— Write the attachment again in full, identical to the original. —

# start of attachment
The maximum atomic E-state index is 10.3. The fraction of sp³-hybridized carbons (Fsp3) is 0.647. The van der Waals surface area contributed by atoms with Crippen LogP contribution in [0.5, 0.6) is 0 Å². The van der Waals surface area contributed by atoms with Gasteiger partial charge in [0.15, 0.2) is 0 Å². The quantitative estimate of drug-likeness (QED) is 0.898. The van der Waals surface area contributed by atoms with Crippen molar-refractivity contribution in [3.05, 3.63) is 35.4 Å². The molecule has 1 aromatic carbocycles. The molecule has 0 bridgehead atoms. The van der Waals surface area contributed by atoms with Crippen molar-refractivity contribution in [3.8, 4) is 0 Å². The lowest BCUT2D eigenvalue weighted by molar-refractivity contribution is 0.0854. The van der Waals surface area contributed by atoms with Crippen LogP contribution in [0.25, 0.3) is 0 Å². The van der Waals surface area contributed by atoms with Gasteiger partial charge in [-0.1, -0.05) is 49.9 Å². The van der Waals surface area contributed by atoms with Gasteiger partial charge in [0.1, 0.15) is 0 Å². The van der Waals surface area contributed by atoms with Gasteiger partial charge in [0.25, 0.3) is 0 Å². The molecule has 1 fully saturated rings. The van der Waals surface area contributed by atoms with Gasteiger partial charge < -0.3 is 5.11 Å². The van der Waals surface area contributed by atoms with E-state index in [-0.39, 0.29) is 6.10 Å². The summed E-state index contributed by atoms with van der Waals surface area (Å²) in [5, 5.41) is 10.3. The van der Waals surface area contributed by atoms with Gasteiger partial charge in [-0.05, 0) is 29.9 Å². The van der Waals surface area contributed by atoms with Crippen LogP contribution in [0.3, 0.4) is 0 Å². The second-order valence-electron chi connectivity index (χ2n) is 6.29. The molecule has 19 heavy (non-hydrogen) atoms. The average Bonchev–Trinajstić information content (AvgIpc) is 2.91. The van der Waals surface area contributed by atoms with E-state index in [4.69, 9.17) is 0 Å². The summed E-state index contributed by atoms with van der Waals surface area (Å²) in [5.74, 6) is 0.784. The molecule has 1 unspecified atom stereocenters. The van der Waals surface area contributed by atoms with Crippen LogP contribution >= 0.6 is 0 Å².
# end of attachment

The maximum atomic E-state index is 10.3. The fraction of sp³-hybridized carbons (Fsp3) is 0.647. The van der Waals surface area contributed by atoms with Crippen LogP contribution in [0.5, 0.6) is 0 Å². The van der Waals surface area contributed by atoms with Gasteiger partial charge in [0.15, 0.2) is 0 Å². The quantitative estimate of drug-likeness (QED) is 0.898. The van der Waals surface area contributed by atoms with Crippen molar-refractivity contribution in [3.05, 3.63) is 35.4 Å². The molecule has 1 aromatic carbocycles. The molecule has 0 bridgehead atoms. The van der Waals surface area contributed by atoms with Crippen molar-refractivity contribution in [3.8, 4) is 0 Å². The lowest BCUT2D eigenvalue weighted by molar-refractivity contribution is 0.0854. The van der Waals surface area contributed by atoms with Crippen LogP contribution in [0.25, 0.3) is 0 Å². The van der Waals surface area contributed by atoms with Gasteiger partial charge in [-0.1, -0.05) is 49.9 Å². The van der Waals surface area contributed by atoms with Gasteiger partial charge in [0.1, 0.15) is 0 Å². The van der Waals surface area contributed by atoms with Gasteiger partial charge in [0.25, 0.3) is 0 Å². The molecule has 1 fully saturated rings. The van der Waals surface area contributed by atoms with Gasteiger partial charge < -0.3 is 5.11 Å². The van der Waals surface area contributed by atoms with E-state index in [-0.39, 0.29) is 6.10 Å². The summed E-state index contributed by atoms with van der Waals surface area (Å²) in [5, 5.41) is 10.3. The van der Waals surface area contributed by atoms with Gasteiger partial charge in [-0.05, 0) is 29.9 Å². The van der Waals surface area contributed by atoms with Crippen LogP contribution in [0.3, 0.4) is 0 Å². The second-order valence-electron chi connectivity index (χ2n) is 6.29. The molecule has 19 heavy (non-hydrogen) atoms. The average Bonchev–Trinajstić information content (AvgIpc) is 2.91. The van der Waals surface area contributed by atoms with E-state index in [4.69, 9.17) is 0 Å². The summed E-state index contributed by atoms with van der Waals surface area (Å²) in [5.74, 6) is 0.784. The molecule has 1 unspecified atom stereocenters. The van der Waals surface area contributed by atoms with Crippen LogP contribution >= 0.6 is 0 Å².